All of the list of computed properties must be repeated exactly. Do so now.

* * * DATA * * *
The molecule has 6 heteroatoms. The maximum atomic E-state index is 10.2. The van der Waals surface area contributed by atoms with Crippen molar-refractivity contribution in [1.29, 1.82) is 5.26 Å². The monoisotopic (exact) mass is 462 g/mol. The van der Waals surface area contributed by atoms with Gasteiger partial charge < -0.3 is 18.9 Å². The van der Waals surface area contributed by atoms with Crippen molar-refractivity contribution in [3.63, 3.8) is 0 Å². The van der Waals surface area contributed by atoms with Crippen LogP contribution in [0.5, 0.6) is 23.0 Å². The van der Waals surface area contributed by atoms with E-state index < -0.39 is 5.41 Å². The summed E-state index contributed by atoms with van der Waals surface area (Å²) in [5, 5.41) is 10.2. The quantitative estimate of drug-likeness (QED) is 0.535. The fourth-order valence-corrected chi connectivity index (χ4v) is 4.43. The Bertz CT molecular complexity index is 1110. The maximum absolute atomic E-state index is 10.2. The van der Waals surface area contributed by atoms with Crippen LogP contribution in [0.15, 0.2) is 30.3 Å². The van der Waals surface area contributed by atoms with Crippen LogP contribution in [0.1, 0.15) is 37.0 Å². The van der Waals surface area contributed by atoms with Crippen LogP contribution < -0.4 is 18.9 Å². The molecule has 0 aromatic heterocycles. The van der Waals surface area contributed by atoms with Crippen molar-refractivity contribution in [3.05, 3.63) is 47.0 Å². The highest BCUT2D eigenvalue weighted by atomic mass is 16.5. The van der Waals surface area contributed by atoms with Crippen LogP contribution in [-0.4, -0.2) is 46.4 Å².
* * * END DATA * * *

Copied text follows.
The molecule has 6 heteroatoms. The maximum atomic E-state index is 10.2. The van der Waals surface area contributed by atoms with Crippen molar-refractivity contribution in [1.29, 1.82) is 5.26 Å². The monoisotopic (exact) mass is 462 g/mol. The van der Waals surface area contributed by atoms with Gasteiger partial charge < -0.3 is 18.9 Å². The van der Waals surface area contributed by atoms with Crippen molar-refractivity contribution in [3.63, 3.8) is 0 Å². The van der Waals surface area contributed by atoms with Crippen LogP contribution in [0.5, 0.6) is 23.0 Å². The van der Waals surface area contributed by atoms with E-state index < -0.39 is 5.41 Å². The summed E-state index contributed by atoms with van der Waals surface area (Å²) in [5, 5.41) is 10.2. The quantitative estimate of drug-likeness (QED) is 0.535. The fourth-order valence-corrected chi connectivity index (χ4v) is 4.43. The Bertz CT molecular complexity index is 1110. The maximum absolute atomic E-state index is 10.2. The van der Waals surface area contributed by atoms with Crippen LogP contribution in [0.15, 0.2) is 30.3 Å². The van der Waals surface area contributed by atoms with Crippen LogP contribution in [0.1, 0.15) is 37.0 Å². The van der Waals surface area contributed by atoms with Crippen LogP contribution < -0.4 is 18.9 Å². The molecule has 0 aromatic heterocycles. The van der Waals surface area contributed by atoms with Crippen molar-refractivity contribution in [3.05, 3.63) is 47.0 Å². The highest BCUT2D eigenvalue weighted by atomic mass is 16.5. The van der Waals surface area contributed by atoms with Crippen LogP contribution in [-0.4, -0.2) is 46.4 Å².